Part 1:  Dear Diary…

Hindsight is 20-20 they say, but the benefit of hindsight comes from being able to look back with clarity. The view looking back can get obscured when developing construction claims at the end stages of a project if the right information wasn’t captured during course of the work. Substantiating delays and impacts to the work relies upon the ability to analyze historical project data, to demonstrate what happened and when, and to determine the impacts to the schedule, productivity and costs. A lack of detail captured during the course of construction can make those tasks difficult, which can jeopardize the integrity and success of a claim.

One simple tool that is often overlooked for its value is the site diary, or daily work report.

In general, the site supervisor uses their diary to capture daily happenings, but more often than not does not have a guideline as to what kind of information is important to capture.

Without a standard format and procedure for site diaries, the content and the quality of information captured can vary widely from site to site within the company. What one person considers an important event to chronicle is not the same as another’s. Beyond the basics such as date, weather, manpower and general activities, site diaries often contain subjective information that can be of dubious qualitative value, and limited quantitative value.

The use of a standard form for site diaries can take some of the guesswork out of what to capture, and provides some uniformity from day to day and from project to project. When the site supervisor sits down at the end of a long day to do the last thing they want to do (paperwork), filling in a standard form can make it easier and can help prompt them about what they need to document from the day’s events. A written procedure accompanying the form is also helpful in giving the site supervisor an understanding as to the importance and value of capturing specific data and information.

Project management software has built-in modules for recording of daily work and events which makes data capture easier. In the absence of such software, a simple spreadsheet or hard copy form will do. Whether using pre-packaged or an in-house developed form, the fields of information should be customized to suit the company and project.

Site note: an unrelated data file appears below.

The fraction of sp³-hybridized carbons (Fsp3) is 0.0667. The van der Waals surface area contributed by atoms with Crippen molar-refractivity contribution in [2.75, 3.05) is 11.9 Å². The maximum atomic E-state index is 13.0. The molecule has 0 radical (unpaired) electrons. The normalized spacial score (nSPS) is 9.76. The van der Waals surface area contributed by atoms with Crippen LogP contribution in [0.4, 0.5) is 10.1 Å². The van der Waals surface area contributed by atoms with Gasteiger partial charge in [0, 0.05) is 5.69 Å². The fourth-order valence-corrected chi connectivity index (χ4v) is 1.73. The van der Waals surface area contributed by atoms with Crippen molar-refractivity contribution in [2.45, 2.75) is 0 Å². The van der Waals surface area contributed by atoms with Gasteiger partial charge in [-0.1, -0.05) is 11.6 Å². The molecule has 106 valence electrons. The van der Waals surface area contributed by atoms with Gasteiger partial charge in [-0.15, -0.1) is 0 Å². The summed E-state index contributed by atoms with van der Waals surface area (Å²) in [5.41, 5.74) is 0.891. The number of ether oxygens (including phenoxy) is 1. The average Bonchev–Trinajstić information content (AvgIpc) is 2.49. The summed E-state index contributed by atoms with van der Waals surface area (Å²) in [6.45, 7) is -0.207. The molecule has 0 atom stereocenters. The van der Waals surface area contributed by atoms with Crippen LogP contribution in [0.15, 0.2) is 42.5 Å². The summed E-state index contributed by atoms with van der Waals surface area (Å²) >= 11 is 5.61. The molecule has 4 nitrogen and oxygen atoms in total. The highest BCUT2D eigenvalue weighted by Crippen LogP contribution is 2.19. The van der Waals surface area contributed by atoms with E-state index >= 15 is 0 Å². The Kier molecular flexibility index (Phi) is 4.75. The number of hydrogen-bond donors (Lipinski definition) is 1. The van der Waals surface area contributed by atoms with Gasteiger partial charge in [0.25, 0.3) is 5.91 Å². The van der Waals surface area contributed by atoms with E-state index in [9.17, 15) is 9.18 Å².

Fields of information to include on a form and in the accompanying procedure document can vary depending on the role of the company (i.e., owner’s rep, site engineer, general contractor, or subcontractor, etc.), and on the nature of the contract (turnkey, lump sum construction, unit price, etc.). I will often customize forms and establish specific procedures for a client to use on a particular project that has a more complex contract or cost control structure.

Generally, the following fields should be included: 

  • Date
  • Weather
  • Manpower
  • Equipment – Rented and Owned
  • Subcontractors on Site
  • Start Time/Finish Time
  • Area Worked: identify the specific area as per contract price breakdown, schedule activity breakdown and/or cost control structure.
  • Work Performed – Contract: specific to each Area Worked. The value of recording activities daily in a format or breakdown that is consistent with other project data such as revenue, cost and schedule, is that it makes various analyses necessary for claims, including delay, productivity and impact of changes, more efficient and more credible.
  • Work Performed – Extra: specific to quote, change directive or change order number. Allows for tracking and verifying extra work costs and efforts, as well as identifying the exact time periods when extra or changed work was performed for claims’ analysis purposes. Include acceleration efforts to recover schedule delays.
  • Material/Equipment Ordered/Delivered
  • Delays/Interruptions to the Work: important to document issues daily with respect to areas or activities on hold and why, and to follow-up with any written notices of delay in accordance with timing stipulated in the contract.

Verbal Directives/Requests from Others (owner, engineer, architect, general contractor): it is important to document such directives daily, and having a specific field reserved for this serves as a reminder to follow up with a written confirmation, quotation and/or request for change order

Even if the project doesn’t appear to be at risk of substantial claims while underway, the fact is that disputes can arise by the end of the project, and by then it can be difficult to look back and substantiate what happened and when. Other benefits of capturing detailed data during the course of the work include the ability to use that data internally to evaluate project performance for future estimating and bidding.

Detailed, formatted daily site diaries are good practice. Successful construction claims, as well as success in defending against claims, depend on good documentation.

This blog was authored by ICCP Fellow, Adele Wojtowicz, Construction Claims & Risk Management Consultant, ProEdge Construction Services Inc

Related articles written in this series on Proactive Tips To Increase Your Success Rate of Claims can be found here:

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